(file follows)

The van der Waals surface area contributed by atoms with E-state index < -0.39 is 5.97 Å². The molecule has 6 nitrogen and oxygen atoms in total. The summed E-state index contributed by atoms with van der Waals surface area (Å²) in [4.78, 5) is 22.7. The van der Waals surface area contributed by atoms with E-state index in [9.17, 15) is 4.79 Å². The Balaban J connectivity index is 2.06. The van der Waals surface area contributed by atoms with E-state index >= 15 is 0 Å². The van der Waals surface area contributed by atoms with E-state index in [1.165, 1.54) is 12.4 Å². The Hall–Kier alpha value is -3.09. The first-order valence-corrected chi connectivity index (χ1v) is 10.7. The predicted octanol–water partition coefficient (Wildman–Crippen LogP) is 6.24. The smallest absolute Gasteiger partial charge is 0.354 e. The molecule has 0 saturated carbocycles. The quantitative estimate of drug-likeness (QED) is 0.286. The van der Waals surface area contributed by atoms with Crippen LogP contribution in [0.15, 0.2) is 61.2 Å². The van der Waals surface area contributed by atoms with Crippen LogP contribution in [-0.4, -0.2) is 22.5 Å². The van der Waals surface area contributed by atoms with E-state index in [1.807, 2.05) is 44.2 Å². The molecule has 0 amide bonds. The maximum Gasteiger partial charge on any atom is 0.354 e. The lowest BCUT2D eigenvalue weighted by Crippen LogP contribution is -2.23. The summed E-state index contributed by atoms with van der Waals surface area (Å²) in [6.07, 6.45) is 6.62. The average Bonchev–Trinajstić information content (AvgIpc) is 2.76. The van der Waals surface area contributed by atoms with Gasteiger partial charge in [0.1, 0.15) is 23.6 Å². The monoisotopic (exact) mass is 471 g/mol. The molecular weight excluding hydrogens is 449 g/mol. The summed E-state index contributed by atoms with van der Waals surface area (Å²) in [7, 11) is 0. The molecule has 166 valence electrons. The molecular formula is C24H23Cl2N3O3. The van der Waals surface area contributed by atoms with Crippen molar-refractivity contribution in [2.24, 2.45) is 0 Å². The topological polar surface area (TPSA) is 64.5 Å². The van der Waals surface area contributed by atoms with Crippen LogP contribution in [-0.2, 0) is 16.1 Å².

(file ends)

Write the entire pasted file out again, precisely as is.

The van der Waals surface area contributed by atoms with E-state index < -0.39 is 5.97 Å². The molecule has 6 nitrogen and oxygen atoms in total. The summed E-state index contributed by atoms with van der Waals surface area (Å²) in [4.78, 5) is 22.7. The van der Waals surface area contributed by atoms with E-state index in [9.17, 15) is 4.79 Å². The Balaban J connectivity index is 2.06. The van der Waals surface area contributed by atoms with E-state index >= 15 is 0 Å². The van der Waals surface area contributed by atoms with E-state index in [1.165, 1.54) is 12.4 Å². The Hall–Kier alpha value is -3.09. The first-order valence-corrected chi connectivity index (χ1v) is 10.7. The predicted octanol–water partition coefficient (Wildman–Crippen LogP) is 6.24. The smallest absolute Gasteiger partial charge is 0.354 e. The molecule has 0 saturated carbocycles. The quantitative estimate of drug-likeness (QED) is 0.286. The van der Waals surface area contributed by atoms with Crippen LogP contribution in [0.15, 0.2) is 61.2 Å². The van der Waals surface area contributed by atoms with Crippen LogP contribution in [-0.4, -0.2) is 22.5 Å². The van der Waals surface area contributed by atoms with E-state index in [1.807, 2.05) is 44.2 Å². The molecule has 0 amide bonds. The maximum Gasteiger partial charge on any atom is 0.354 e. The lowest BCUT2D eigenvalue weighted by Crippen LogP contribution is -2.23. The summed E-state index contributed by atoms with van der Waals surface area (Å²) in [6.07, 6.45) is 6.62. The average Bonchev–Trinajstić information content (AvgIpc) is 2.76. The van der Waals surface area contributed by atoms with Gasteiger partial charge in [0.1, 0.15) is 23.6 Å². The monoisotopic (exact) mass is 471 g/mol. The molecular weight excluding hydrogens is 449 g/mol. The summed E-state index contributed by atoms with van der Waals surface area (Å²) in [7, 11) is 0. The molecule has 166 valence electrons. The molecular formula is C24H23Cl2N3O3. The van der Waals surface area contributed by atoms with Crippen molar-refractivity contribution in [2.24, 2.45) is 0 Å². The topological polar surface area (TPSA) is 64.5 Å². The van der Waals surface area contributed by atoms with Crippen LogP contribution in [-0.2, 0) is 16.1 Å².